The Battle of Antietam, or Sharpsburg as it was known in the Confederacy, remains the bloodiest day in the history of the United States to this day; 25,000 casualties of whom 4,000 were killed. So it was not without some trepidation that we embarked on our latest game of Two Splendid Lines, following the history of the Fourth Texas Infantry through the Civil War, battle by battle.
For those who've missed the preceeding posts, TSL is a 6mm game based on the Give Them The Cold Steel ruleset. It focuses on the morale and tactical dynamics of regimental-level combat - all about the snapshot of a battle.
This is how the battle opened. The infamous Miller's Cornfield is towards the top, and the Federal attack is coming along the road. Hood's now-famous Texas Brigade is hasilty deployed - the 1st and 5th Texas are just off the top of the board at this point and don't take any direct part in the battle. We're facing off against the equally tenacious Iron Brigade...
From our angle you can see the challenge we face. The ground is difficult and varied, which means it will be difficult to attack in line - but the fact that there's a regular U.S. Army artillery battery preculdes a column approach!
This is how the Federals begin. Because of their slightly awkward start, they can't deploy in a full line as the 19th Indiana advanced too quickly. The 35th New York, on the other end of the line, would have to stand in front of the guns to complete the line. Instead, the 19th forms an impromptu line with the 7th Wisconsin and the New Yorkers march by the flank (ie. sideways) to get behind them in support.
Contrary to experience and practice, the 19th Indiana let loose a battalion volley at 80 yards. This sounds bad, but is actually ideal for the Confederates - at that range the majority of the shots will fly high, and the entire regiment is left standing there with empty muskets. Still, we lose about 20 men in one volley!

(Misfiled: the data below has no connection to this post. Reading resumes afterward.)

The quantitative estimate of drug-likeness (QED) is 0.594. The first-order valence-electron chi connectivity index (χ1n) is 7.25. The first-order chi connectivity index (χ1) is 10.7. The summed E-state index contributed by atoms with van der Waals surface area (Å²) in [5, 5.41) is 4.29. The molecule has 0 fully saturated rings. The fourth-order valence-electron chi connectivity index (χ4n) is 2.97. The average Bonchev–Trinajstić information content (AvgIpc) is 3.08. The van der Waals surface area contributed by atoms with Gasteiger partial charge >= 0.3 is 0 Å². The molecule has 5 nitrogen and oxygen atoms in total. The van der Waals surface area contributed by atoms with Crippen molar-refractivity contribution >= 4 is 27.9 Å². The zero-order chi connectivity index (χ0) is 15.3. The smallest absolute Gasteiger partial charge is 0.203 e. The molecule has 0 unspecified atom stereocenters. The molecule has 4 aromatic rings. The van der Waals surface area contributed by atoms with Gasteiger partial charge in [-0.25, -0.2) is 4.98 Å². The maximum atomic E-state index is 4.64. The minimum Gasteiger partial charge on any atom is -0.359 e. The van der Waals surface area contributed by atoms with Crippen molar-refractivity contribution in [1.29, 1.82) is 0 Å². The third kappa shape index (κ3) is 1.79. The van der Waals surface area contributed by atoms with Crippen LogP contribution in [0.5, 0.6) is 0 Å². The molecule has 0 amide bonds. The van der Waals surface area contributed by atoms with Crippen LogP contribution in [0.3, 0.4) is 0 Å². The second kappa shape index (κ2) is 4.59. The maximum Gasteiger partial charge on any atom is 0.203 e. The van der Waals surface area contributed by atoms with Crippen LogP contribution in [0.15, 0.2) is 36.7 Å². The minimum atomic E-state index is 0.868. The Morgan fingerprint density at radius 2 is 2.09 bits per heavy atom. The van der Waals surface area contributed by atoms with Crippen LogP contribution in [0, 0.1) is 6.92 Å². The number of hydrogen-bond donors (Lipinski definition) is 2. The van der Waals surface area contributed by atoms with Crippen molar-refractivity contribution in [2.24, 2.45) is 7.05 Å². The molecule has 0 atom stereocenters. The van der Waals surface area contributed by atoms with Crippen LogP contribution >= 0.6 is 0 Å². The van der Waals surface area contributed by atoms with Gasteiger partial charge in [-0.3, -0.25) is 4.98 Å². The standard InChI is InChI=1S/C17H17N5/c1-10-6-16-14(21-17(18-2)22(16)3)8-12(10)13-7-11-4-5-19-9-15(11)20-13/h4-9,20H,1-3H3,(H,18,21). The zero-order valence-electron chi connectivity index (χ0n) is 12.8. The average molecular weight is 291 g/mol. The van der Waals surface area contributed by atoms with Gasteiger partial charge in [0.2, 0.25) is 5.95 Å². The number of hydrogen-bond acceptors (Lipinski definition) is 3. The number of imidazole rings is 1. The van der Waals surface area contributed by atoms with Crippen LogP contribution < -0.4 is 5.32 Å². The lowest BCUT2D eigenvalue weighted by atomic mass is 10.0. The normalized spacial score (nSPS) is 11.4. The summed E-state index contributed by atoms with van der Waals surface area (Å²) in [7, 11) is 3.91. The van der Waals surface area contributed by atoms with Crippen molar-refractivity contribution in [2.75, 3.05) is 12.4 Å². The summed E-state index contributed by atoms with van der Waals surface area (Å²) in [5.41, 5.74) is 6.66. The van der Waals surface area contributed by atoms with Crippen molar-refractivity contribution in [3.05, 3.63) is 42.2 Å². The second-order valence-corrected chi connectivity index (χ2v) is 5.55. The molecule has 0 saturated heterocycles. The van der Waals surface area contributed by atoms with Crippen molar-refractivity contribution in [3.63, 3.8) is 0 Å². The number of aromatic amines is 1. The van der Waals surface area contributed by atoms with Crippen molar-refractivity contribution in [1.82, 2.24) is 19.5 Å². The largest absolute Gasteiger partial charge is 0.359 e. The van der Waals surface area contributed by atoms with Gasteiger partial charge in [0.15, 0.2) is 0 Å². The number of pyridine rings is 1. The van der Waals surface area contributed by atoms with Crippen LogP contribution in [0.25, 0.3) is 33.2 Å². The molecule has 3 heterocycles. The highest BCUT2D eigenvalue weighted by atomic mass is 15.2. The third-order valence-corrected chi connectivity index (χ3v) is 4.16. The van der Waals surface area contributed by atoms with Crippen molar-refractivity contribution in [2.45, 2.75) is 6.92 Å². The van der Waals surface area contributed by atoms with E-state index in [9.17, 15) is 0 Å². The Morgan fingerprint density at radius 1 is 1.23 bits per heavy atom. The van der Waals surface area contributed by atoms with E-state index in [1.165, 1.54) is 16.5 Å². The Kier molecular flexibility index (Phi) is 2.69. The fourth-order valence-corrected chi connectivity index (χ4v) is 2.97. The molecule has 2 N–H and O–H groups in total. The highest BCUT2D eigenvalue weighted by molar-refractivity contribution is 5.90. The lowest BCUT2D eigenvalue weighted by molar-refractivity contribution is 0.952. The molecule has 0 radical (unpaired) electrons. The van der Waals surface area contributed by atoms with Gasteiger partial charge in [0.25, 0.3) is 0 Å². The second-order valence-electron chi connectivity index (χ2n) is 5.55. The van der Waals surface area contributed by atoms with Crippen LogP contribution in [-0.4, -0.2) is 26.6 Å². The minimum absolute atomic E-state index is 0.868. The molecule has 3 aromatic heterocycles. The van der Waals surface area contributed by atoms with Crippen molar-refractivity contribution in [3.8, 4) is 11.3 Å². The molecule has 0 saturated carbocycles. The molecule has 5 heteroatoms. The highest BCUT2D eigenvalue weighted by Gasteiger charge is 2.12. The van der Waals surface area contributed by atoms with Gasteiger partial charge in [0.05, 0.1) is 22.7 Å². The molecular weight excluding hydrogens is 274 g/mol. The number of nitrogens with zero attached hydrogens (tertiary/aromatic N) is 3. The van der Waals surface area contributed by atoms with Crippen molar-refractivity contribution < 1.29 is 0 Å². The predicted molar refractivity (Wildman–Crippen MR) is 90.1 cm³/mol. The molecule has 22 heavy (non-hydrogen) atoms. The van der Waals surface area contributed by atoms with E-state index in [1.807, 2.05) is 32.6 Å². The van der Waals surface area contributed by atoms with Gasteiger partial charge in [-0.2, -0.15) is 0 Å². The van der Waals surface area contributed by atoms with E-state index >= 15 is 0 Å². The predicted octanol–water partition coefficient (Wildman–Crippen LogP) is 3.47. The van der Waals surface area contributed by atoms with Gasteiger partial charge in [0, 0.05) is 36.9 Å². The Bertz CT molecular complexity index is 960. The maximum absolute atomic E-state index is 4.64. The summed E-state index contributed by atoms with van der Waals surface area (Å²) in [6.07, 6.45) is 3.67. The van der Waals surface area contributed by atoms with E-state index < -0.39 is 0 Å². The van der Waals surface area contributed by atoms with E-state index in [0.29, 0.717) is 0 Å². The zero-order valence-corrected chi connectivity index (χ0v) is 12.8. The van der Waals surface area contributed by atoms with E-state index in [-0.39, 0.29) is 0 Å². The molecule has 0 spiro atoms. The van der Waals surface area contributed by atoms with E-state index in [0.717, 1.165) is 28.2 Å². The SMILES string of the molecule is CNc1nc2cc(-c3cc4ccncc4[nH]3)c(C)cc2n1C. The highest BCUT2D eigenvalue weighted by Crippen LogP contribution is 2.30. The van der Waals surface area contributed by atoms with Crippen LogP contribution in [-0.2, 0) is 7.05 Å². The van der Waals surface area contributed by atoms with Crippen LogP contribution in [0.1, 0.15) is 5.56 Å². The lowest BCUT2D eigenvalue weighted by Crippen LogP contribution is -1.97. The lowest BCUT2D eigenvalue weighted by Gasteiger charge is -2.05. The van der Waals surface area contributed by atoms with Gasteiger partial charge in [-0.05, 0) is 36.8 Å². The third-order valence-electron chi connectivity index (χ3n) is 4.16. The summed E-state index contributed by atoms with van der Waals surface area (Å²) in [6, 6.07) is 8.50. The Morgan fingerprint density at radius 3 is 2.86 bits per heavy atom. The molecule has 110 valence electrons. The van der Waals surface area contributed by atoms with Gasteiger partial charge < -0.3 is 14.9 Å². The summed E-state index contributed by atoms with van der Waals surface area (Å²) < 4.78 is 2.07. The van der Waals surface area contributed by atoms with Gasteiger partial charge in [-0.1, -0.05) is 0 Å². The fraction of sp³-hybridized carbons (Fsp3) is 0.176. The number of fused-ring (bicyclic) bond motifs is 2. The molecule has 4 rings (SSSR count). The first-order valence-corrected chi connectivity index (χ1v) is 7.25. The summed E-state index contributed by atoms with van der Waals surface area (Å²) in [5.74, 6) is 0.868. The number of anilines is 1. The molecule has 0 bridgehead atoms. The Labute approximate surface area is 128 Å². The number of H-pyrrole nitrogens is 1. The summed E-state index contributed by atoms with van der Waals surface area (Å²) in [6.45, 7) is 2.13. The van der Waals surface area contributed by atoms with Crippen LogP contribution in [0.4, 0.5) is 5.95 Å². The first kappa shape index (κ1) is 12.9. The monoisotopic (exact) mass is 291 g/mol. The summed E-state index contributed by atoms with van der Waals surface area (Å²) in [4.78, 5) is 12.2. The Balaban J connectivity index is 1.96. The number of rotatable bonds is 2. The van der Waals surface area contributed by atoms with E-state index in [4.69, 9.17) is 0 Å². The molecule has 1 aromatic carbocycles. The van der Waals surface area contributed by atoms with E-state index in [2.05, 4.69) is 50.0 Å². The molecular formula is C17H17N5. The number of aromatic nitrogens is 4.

In response, I double my regiment forward to about 40 yards, fire a volley of my own just as the Yankees are reloading, then charge! At that very close range the fire of my Texans is much more devastating and the 19th are forced to withdraw in disorder, to avoid being impaled. However, I can't advance any further myself because my own ranks are disordered from all the running and the men are tired. I've just won a little bit of ground. Reading the official records, this is how about 95% of all bayonet charges went, and accounts for the low casualty figures. They were shock weapons rather than physical ones.
The other two regiments put up a brave fight. The Georgians and Hampton's Legion cannot advance any closer because of the vicious canister fire from the artillery, so with their flanks secure they expertly alternate their two regiments to hold off our three - one fighting, the other resting. To break the stalemate, I despatched my lieutenant colonel with two companies of skirmishers to go into the woods and harras the enemy. This prevented the 19th Indiana from rallying, and also stopped the 'recovering' regiment from resting so easily. Also, they scored a big hit when Brigadier General John Gibbon was shot in the upper arm and carried from the field. (Our fate dice showed that he subsequently died following an unsucessful amputation).
With this, the Federals started to withdraw, but there was no way our shattered brigade could advance any further. We soon withdrew - both sides had been stopped, but at tremendous cost. Out of 422 men, the 4th Texas lost 43 killed and 64 wounded (a slightly smaller proportion than in real life). I quote the following passage from the colonel's report after the battle:
EdNo words can convey the depth of emotion and admiration I hold for the men of the 4th Texas; they responded instantly to whatever order I gave as if on the parade-ground and seemingly disregarding the scores of dead and wounded about them. Each man who stood on that field deserves, and has earned, a higher praise than I can herein give.